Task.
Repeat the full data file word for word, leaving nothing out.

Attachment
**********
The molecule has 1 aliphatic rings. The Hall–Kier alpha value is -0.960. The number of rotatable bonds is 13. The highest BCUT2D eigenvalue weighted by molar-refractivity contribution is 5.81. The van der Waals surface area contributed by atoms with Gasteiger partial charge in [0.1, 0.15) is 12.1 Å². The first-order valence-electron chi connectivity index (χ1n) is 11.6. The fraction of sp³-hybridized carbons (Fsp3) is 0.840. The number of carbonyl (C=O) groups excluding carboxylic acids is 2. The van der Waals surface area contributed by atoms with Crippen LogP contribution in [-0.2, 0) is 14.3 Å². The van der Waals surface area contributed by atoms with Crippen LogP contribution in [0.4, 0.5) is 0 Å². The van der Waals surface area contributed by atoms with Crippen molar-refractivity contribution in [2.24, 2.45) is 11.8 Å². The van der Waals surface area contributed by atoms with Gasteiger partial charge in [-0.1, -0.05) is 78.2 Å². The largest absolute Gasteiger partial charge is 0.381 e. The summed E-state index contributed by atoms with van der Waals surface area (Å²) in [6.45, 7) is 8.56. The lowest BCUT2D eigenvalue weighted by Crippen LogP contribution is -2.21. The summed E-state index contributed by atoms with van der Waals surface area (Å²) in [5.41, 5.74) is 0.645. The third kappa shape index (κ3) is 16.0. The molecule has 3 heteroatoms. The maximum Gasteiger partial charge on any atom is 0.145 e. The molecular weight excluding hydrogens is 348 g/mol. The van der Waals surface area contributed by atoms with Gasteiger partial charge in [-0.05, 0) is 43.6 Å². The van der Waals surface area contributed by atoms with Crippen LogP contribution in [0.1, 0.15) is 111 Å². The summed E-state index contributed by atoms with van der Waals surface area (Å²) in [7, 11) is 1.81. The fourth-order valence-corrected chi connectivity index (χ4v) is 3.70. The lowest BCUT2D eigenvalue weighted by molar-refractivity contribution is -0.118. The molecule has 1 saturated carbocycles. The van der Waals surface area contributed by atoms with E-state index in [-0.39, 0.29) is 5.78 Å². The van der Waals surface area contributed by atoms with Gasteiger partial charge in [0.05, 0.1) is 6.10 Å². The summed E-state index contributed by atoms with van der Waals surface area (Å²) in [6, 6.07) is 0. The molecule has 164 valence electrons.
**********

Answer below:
The molecule has 1 aliphatic rings. The Hall–Kier alpha value is -0.960. The number of rotatable bonds is 13. The highest BCUT2D eigenvalue weighted by molar-refractivity contribution is 5.81. The van der Waals surface area contributed by atoms with Gasteiger partial charge in [0.1, 0.15) is 12.1 Å². The first-order valence-electron chi connectivity index (χ1n) is 11.6. The fraction of sp³-hybridized carbons (Fsp3) is 0.840. The number of carbonyl (C=O) groups excluding carboxylic acids is 2. The van der Waals surface area contributed by atoms with Crippen LogP contribution in [-0.2, 0) is 14.3 Å². The van der Waals surface area contributed by atoms with Crippen LogP contribution in [0.4, 0.5) is 0 Å². The van der Waals surface area contributed by atoms with Crippen molar-refractivity contribution in [2.24, 2.45) is 11.8 Å². The van der Waals surface area contributed by atoms with Gasteiger partial charge in [-0.1, -0.05) is 78.2 Å². The largest absolute Gasteiger partial charge is 0.381 e. The summed E-state index contributed by atoms with van der Waals surface area (Å²) in [6.45, 7) is 8.56. The lowest BCUT2D eigenvalue weighted by Crippen LogP contribution is -2.21. The summed E-state index contributed by atoms with van der Waals surface area (Å²) in [5.41, 5.74) is 0.645. The third kappa shape index (κ3) is 16.0. The molecule has 3 heteroatoms. The maximum Gasteiger partial charge on any atom is 0.145 e. The molecular weight excluding hydrogens is 348 g/mol. The van der Waals surface area contributed by atoms with Gasteiger partial charge in [-0.05, 0) is 43.6 Å². The van der Waals surface area contributed by atoms with Crippen LogP contribution in [0.1, 0.15) is 111 Å². The summed E-state index contributed by atoms with van der Waals surface area (Å²) in [7, 11) is 1.81. The fourth-order valence-corrected chi connectivity index (χ4v) is 3.70. The lowest BCUT2D eigenvalue weighted by molar-refractivity contribution is -0.118. The molecule has 1 saturated carbocycles. The van der Waals surface area contributed by atoms with E-state index in [-0.39, 0.29) is 5.78 Å². The van der Waals surface area contributed by atoms with Gasteiger partial charge in [0.05, 0.1) is 6.10 Å². The summed E-state index contributed by atoms with van der Waals surface area (Å²) in [6, 6.07) is 0. The molecule has 164 valence electrons.